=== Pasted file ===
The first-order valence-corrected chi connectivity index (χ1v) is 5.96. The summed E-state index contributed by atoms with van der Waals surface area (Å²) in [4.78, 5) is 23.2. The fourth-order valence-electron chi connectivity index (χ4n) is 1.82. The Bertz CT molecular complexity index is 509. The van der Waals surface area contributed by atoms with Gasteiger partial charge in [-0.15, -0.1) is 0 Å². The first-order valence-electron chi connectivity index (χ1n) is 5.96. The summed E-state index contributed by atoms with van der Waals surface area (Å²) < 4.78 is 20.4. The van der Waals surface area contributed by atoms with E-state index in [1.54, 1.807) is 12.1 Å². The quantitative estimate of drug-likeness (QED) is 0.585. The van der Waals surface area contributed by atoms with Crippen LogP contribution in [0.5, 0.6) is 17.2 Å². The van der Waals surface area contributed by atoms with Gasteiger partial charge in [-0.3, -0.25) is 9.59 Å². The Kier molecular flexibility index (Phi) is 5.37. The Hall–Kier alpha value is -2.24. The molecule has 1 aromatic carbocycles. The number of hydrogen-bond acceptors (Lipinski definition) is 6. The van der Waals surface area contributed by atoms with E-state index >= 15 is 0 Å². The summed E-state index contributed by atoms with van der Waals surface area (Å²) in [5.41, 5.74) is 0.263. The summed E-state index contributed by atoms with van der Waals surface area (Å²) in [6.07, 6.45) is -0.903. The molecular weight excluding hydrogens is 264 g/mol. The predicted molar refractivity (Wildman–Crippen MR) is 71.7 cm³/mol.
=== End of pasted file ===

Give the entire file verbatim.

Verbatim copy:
The first-order valence-corrected chi connectivity index (χ1v) is 5.96. The summed E-state index contributed by atoms with van der Waals surface area (Å²) in [4.78, 5) is 23.2. The fourth-order valence-electron chi connectivity index (χ4n) is 1.82. The Bertz CT molecular complexity index is 509. The van der Waals surface area contributed by atoms with Gasteiger partial charge in [-0.15, -0.1) is 0 Å². The first-order valence-electron chi connectivity index (χ1n) is 5.96. The summed E-state index contributed by atoms with van der Waals surface area (Å²) < 4.78 is 20.4. The van der Waals surface area contributed by atoms with E-state index in [1.54, 1.807) is 12.1 Å². The quantitative estimate of drug-likeness (QED) is 0.585. The van der Waals surface area contributed by atoms with Crippen LogP contribution in [0.5, 0.6) is 17.2 Å². The van der Waals surface area contributed by atoms with Gasteiger partial charge in [-0.3, -0.25) is 9.59 Å². The Kier molecular flexibility index (Phi) is 5.37. The Hall–Kier alpha value is -2.24. The molecule has 1 aromatic carbocycles. The number of hydrogen-bond acceptors (Lipinski definition) is 6. The van der Waals surface area contributed by atoms with E-state index >= 15 is 0 Å². The summed E-state index contributed by atoms with van der Waals surface area (Å²) in [5.41, 5.74) is 0.263. The summed E-state index contributed by atoms with van der Waals surface area (Å²) in [6.07, 6.45) is -0.903. The molecular weight excluding hydrogens is 264 g/mol. The predicted molar refractivity (Wildman–Crippen MR) is 71.7 cm³/mol.